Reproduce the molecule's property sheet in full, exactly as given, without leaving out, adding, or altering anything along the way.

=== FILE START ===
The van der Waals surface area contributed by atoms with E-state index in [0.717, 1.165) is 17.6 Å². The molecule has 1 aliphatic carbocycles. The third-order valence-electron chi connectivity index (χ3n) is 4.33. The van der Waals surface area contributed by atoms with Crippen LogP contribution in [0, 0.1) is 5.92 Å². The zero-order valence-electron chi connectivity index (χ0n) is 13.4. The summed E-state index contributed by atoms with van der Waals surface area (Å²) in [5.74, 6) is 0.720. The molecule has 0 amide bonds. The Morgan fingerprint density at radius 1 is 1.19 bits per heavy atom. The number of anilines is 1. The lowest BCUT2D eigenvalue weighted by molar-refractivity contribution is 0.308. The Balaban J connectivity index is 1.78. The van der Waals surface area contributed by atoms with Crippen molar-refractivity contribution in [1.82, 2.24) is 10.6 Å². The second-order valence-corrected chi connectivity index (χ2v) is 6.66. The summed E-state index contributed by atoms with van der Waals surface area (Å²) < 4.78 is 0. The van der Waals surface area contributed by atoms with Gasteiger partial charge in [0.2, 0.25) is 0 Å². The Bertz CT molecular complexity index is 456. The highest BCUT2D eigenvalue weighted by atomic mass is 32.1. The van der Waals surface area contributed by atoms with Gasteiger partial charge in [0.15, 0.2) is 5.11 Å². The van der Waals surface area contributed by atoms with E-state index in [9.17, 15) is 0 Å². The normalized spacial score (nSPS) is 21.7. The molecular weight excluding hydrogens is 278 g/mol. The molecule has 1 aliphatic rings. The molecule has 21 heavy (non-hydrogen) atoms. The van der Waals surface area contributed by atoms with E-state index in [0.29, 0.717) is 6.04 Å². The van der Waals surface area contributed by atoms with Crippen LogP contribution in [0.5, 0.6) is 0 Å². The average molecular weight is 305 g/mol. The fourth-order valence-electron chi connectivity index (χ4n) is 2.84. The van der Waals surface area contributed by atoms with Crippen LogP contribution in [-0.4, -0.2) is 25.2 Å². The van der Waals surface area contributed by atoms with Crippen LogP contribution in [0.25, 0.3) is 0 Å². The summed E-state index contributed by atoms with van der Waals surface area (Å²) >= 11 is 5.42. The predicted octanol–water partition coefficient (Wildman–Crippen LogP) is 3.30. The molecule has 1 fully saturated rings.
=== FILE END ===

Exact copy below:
The van der Waals surface area contributed by atoms with E-state index in [0.717, 1.165) is 17.6 Å². The molecule has 1 aliphatic carbocycles. The third-order valence-electron chi connectivity index (χ3n) is 4.33. The van der Waals surface area contributed by atoms with Crippen LogP contribution in [0, 0.1) is 5.92 Å². The zero-order valence-electron chi connectivity index (χ0n) is 13.4. The summed E-state index contributed by atoms with van der Waals surface area (Å²) in [5.74, 6) is 0.720. The molecule has 0 amide bonds. The Morgan fingerprint density at radius 1 is 1.19 bits per heavy atom. The number of anilines is 1. The lowest BCUT2D eigenvalue weighted by molar-refractivity contribution is 0.308. The Balaban J connectivity index is 1.78. The van der Waals surface area contributed by atoms with Crippen molar-refractivity contribution in [1.82, 2.24) is 10.6 Å². The second-order valence-corrected chi connectivity index (χ2v) is 6.66. The summed E-state index contributed by atoms with van der Waals surface area (Å²) < 4.78 is 0. The van der Waals surface area contributed by atoms with Gasteiger partial charge in [0.2, 0.25) is 0 Å². The Bertz CT molecular complexity index is 456. The highest BCUT2D eigenvalue weighted by atomic mass is 32.1. The van der Waals surface area contributed by atoms with Gasteiger partial charge in [0.15, 0.2) is 5.11 Å². The van der Waals surface area contributed by atoms with E-state index in [9.17, 15) is 0 Å². The normalized spacial score (nSPS) is 21.7. The molecular weight excluding hydrogens is 278 g/mol. The molecule has 1 aliphatic rings. The molecule has 21 heavy (non-hydrogen) atoms. The van der Waals surface area contributed by atoms with E-state index in [0.29, 0.717) is 6.04 Å². The van der Waals surface area contributed by atoms with Crippen LogP contribution in [0.5, 0.6) is 0 Å². The average molecular weight is 305 g/mol. The fourth-order valence-electron chi connectivity index (χ4n) is 2.84. The van der Waals surface area contributed by atoms with Crippen LogP contribution in [-0.4, -0.2) is 25.2 Å². The van der Waals surface area contributed by atoms with Crippen LogP contribution in [0.25, 0.3) is 0 Å². The summed E-state index contributed by atoms with van der Waals surface area (Å²) >= 11 is 5.42. The predicted octanol–water partition coefficient (Wildman–Crippen LogP) is 3.30. The molecule has 1 fully saturated rings.